MacPherson was raised in South Lanarkshire. He left Hamilton Grammar School at 17 and got a job as a laboratory technician at the Institute of Neurosciences at the Southern General Hospital in Glasgow. Part of his job was to collect brain samples for experimentation. MacPherson worked in the lab for five years and met his future wife Jacqueline while he was there.
MacPherson went for an interview to be a police officer, but soon realised that he did not have the requisite personality for the job. It was then that his thoughts turned to acting. He joined an amateur dramatic group in Motherwell, before moving on to a repertory theatre in East Kilbride and a place in drama school.
It was after MacPherson landed the part of Hugh Hamilton in Citizens on BBC Radio 4 that his television career began to take off. While he was based in London, MacPherson auditioned for a part in the children's series Dramarama, but was unsuccessful. Then, in 1986, his agent told him about a part that had come up in Taggart and, after he regained his Glasgow accent, which had been diluted by working in London, he was offered the part.
Taggart, career and personal lifeEdit
Initially the character of Jardine was to be a foil to DS Livingstone, assistant to DCI Jim Taggart (Mark McManus), but when Neil Duncan left the show shortly after MacPherson joined it, Jardine became Jim Taggart's permanent right-hand man. He then became the central character following McManus's death in 1994. McManus was godfather to MacPherson's daughter Katie.
2002 saw MacPherson's last appearance as DCI Michael Jardine. MacPherson was forced to leave the show due to ill health. He had a collapsed lung and underwent life-saving surgery, which resulted in the lung being stapled to the inside of his chest. This prevented him from doing many of the activities that acting as Jardine required. MacPherson's final episode, "Death Trap", was aired on 14 January 2002.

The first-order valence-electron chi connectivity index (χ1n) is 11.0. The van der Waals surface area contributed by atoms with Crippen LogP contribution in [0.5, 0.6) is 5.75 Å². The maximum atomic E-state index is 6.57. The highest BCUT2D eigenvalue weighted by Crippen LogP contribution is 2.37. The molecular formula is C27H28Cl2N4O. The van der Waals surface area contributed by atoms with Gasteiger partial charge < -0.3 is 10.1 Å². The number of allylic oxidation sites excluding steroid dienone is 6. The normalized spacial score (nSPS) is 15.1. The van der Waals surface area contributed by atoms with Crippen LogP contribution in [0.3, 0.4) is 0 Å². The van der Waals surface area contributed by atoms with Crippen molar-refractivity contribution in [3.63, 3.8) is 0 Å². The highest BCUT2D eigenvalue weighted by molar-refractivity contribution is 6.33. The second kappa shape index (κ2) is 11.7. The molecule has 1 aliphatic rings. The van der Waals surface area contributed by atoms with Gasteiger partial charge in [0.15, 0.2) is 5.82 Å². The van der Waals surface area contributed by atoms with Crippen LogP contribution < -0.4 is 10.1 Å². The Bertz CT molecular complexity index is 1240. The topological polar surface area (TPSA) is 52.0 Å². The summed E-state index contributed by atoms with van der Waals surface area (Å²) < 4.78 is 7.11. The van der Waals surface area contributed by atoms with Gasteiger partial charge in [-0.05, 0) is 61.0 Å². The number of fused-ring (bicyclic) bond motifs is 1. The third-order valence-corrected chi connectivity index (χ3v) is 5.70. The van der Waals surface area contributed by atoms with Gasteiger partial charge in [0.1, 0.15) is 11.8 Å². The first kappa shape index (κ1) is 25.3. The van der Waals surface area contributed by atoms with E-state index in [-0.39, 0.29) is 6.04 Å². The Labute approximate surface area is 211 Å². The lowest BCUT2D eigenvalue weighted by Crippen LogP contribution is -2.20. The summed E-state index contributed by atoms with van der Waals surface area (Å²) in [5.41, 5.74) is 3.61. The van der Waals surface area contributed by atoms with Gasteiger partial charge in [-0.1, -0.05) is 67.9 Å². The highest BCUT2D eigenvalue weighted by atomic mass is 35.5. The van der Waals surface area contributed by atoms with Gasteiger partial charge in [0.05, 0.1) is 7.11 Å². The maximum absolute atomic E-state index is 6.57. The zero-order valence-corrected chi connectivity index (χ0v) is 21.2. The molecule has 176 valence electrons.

Since Taggart, MacPherson has concentrated on the theatre. Much of his early stage work saw him cast as a policeman. He appeared as Jardine in all but name in a TV documentary investigating claims that Scottish MPs were bribed to pass the Acts of Union of 1707. He also guest-starred in several episodes of The Bill as a former officer whose sister was raped by other policemen. He provided the voice for Ian Rankin's Inspector Rebus in the talking book series. In 2000 MacPherson appeared in a Channel 4 Schools History series The Scots Detective, playing DI Scott.
In July 2002, he set up an acting company with the Scots actress Emma Currie called Acting Up.
In October 2003, MacPherson formed a rock and roll band called The Cams with ex-Wet Wet Wet drummer Tommy Cunningham, and was seen singing with the band on Children in Need on BBC One Scotland the following month.
MacPherson has three children with his wife.